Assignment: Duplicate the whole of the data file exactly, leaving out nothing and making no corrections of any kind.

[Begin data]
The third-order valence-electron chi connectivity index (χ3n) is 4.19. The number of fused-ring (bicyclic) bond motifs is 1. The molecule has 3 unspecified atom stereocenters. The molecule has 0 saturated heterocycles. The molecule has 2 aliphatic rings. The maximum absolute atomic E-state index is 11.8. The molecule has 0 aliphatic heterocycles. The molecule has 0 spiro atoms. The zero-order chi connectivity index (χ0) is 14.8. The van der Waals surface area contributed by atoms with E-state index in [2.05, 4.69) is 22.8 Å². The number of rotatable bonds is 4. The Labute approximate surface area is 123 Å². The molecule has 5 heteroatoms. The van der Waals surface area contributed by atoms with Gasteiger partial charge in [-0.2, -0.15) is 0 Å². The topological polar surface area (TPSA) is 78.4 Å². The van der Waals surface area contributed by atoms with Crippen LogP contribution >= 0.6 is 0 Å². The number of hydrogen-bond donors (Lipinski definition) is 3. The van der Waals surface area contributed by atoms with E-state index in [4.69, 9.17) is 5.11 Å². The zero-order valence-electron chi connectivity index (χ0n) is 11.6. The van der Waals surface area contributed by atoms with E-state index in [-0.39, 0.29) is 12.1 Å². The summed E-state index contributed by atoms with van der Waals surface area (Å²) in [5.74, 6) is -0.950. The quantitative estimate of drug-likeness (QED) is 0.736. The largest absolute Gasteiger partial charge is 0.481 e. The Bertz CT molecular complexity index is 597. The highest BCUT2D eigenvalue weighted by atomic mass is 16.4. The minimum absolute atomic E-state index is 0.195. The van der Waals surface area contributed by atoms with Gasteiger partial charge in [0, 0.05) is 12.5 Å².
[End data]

The third-order valence-electron chi connectivity index (χ3n) is 4.19. The number of fused-ring (bicyclic) bond motifs is 1. The molecule has 3 unspecified atom stereocenters. The molecule has 0 saturated heterocycles. The molecule has 2 aliphatic rings. The maximum absolute atomic E-state index is 11.8. The molecule has 0 aliphatic heterocycles. The molecule has 0 spiro atoms. The zero-order chi connectivity index (χ0) is 14.8. The van der Waals surface area contributed by atoms with E-state index in [2.05, 4.69) is 22.8 Å². The number of rotatable bonds is 4. The Labute approximate surface area is 123 Å². The molecule has 5 heteroatoms. The van der Waals surface area contributed by atoms with Gasteiger partial charge in [-0.2, -0.15) is 0 Å². The topological polar surface area (TPSA) is 78.4 Å². The van der Waals surface area contributed by atoms with Crippen LogP contribution >= 0.6 is 0 Å². The number of hydrogen-bond donors (Lipinski definition) is 3. The van der Waals surface area contributed by atoms with E-state index in [4.69, 9.17) is 5.11 Å². The zero-order valence-electron chi connectivity index (χ0n) is 11.6. The van der Waals surface area contributed by atoms with E-state index in [-0.39, 0.29) is 12.1 Å². The summed E-state index contributed by atoms with van der Waals surface area (Å²) in [5.74, 6) is -0.950. The quantitative estimate of drug-likeness (QED) is 0.736. The largest absolute Gasteiger partial charge is 0.481 e. The Bertz CT molecular complexity index is 597. The highest BCUT2D eigenvalue weighted by atomic mass is 16.4. The minimum absolute atomic E-state index is 0.195. The van der Waals surface area contributed by atoms with Gasteiger partial charge in [0, 0.05) is 12.5 Å².